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"...if anyone makes the assistance of grace depend on the humility or obedience of man and does not agree that it is a gift of grace itself that we are obedient and humble, he contradicts the Apostle who says, "What have you that you did not receive?" (1 Cor. 4:7), and, "But by the grace of God I am what I am" (1 Cor. 15:10). (Council of Orange: Canon 6)

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    We are a community of confessing believers who love the gospel of Jesus Christ, affirm the Biblical and Christ-exalting truths of the Reformation such as the five solas, the doctrines of grace, monergistic regeneration, and the redemptive historical approach to interpreting the Scriptures.

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  • « Five Solas Hooded Full-Zip Sweatshirt (Black) | Main | Excerpts from Five Things Every Christian Needs to Grow by R.C. Sproul »

    Book Review: Covenant Theology, by Peter Golding

    Synopsis: Nearly five hundred years after the beginning of the Protestant Reformation, Reformed theology and piety continue to have a worldwide impact on the Church; but how many Christians who consider themselves to be heirs of the Reformation have drifted from an understanding of what its central and distinguishing doctrines have always been? In his comprehensive and hugely helpful survey, Peter Golding argues that the key of theology in Reformed thought and tradition – the essential genius of the vastly diverse and yet fundamentally unified phenomenon known as the Reformation – is simply Covenant Theology. For a generation of Protestants who have lost their roots and are adrift in the sea of nebulous contemporary Evangelicalism, this book cannot be too highly recommended.

    It is indisputable that the seventeenth-century heirs of the Reformation considered the biblical-theological method of interpreting the bible, which led to an understanding of the essential unity and organic connection of all the parts of scripture, based on the primacy of the divinely established covenants of grace, to be of fundamental importance to their entire theology. Perhaps no further proof of this may be required than the Westminster Confession itself, which is organized on the basis of the Covenant of Works, made with the first Adam in the Garden, and the Covenant of Grace, mediated through the Second Adam, promised immediately after the Fall, and clarified and expanded in the later covenants of redemptive history. But it is a matter of much dispute whether the sixteenth-century Reformers, including John Calvin, demonstrated the same emphasis on the importance of the interconnected biblical covenants. Is Covenant Theology truly the genius of Reformed theology, or is it simply the later surmising of the Puritans, who had lost their Calvinistic roots?

    In a sweeping overview, Golding examines the nature and development of covenantal and federal thought from the time of the first reformers, including Luther, Calvin, Zwingli and other notables such as Zachary Ursinus and Caspar Olevianus; continues with the seventeenth-century pioneers, including Cocceius, Witsius, and others; and surveys the later development of the Puritans. Then, he embarks upon an enlightening study of the modern treatment of Covenant Theology, devoting much space to a consideration of the impact that the archeological discovery of Near-Eastern treaties (Parity, Grant, and Suzerainty) has had on the discipline. When he has finished with his survey, he has brought the reader quite up-to-date, giving helpful summaries, together with the strengths and weaknesses, of such contemporary covenant theologians as Meredith Kline and O. Palmer Robertson.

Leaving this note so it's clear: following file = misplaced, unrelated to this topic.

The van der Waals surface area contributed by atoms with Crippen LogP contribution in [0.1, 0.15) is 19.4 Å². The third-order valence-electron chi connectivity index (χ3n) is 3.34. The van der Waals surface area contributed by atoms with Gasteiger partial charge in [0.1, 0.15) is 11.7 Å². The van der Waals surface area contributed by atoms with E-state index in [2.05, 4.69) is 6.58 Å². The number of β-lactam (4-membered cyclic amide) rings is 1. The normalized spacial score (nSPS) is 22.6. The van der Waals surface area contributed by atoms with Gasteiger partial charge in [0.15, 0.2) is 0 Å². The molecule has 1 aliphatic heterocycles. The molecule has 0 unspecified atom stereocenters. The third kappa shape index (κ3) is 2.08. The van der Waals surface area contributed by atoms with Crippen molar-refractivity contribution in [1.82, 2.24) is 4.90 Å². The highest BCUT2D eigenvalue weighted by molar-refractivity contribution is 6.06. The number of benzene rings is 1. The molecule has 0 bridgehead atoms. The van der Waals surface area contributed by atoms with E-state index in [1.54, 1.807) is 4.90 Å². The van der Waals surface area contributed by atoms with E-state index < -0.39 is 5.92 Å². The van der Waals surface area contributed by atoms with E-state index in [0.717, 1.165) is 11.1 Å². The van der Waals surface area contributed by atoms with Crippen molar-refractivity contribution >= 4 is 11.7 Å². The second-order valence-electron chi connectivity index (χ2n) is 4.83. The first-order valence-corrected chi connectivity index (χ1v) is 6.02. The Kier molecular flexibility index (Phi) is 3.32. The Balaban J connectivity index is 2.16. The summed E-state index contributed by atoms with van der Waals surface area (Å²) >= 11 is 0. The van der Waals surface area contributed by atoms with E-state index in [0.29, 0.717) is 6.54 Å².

Not only does Golding provide a meticulously researched historical overview of the development of Covenant Theology, and establish his thesis of its supreme importance in all of Reformed history; he also provides a scriptural analysis of federal thought, and considers with clarity and precision such questions as the legitimacy of the traditional understanding of the Covenant of Works (both the idea and the term), in light of the modern reaction against it; the essential sameness or difference between the Abrahamic and Sinaitic Covenants; and the impact that the Noahic Covenant has both on common grace and, as a possible proto-typical covenant, the later redemptive covenants that God administered to his people. His discussion of these and similar themes is marked throughout by clarity of expression and a competent grasp of the entire body of literature devoted to the discussion.

    At the end of the book, Golding has convincingly argued his case for the centrality of Covenantal thought in Reformed history from the sixteenth-century on; he has established both the certainty of the biblical-theological method of Covenant Theology, and the great importance of its understanding for the doctrinal growth and piety of all Protestants; and he has provided a very thorough overview of just what Covenant Theology is, in all its variations, what the scriptures have to say about the topic, and how it has developed in history from the first Reformers to the modern Church. For all these reasons, it may be the outstanding one-volume introduction to the history and centrality of Covenant Theology available today.

    Available at Monergism Books.

    Posted by Nathan on November 11, 2008 01:23 PM

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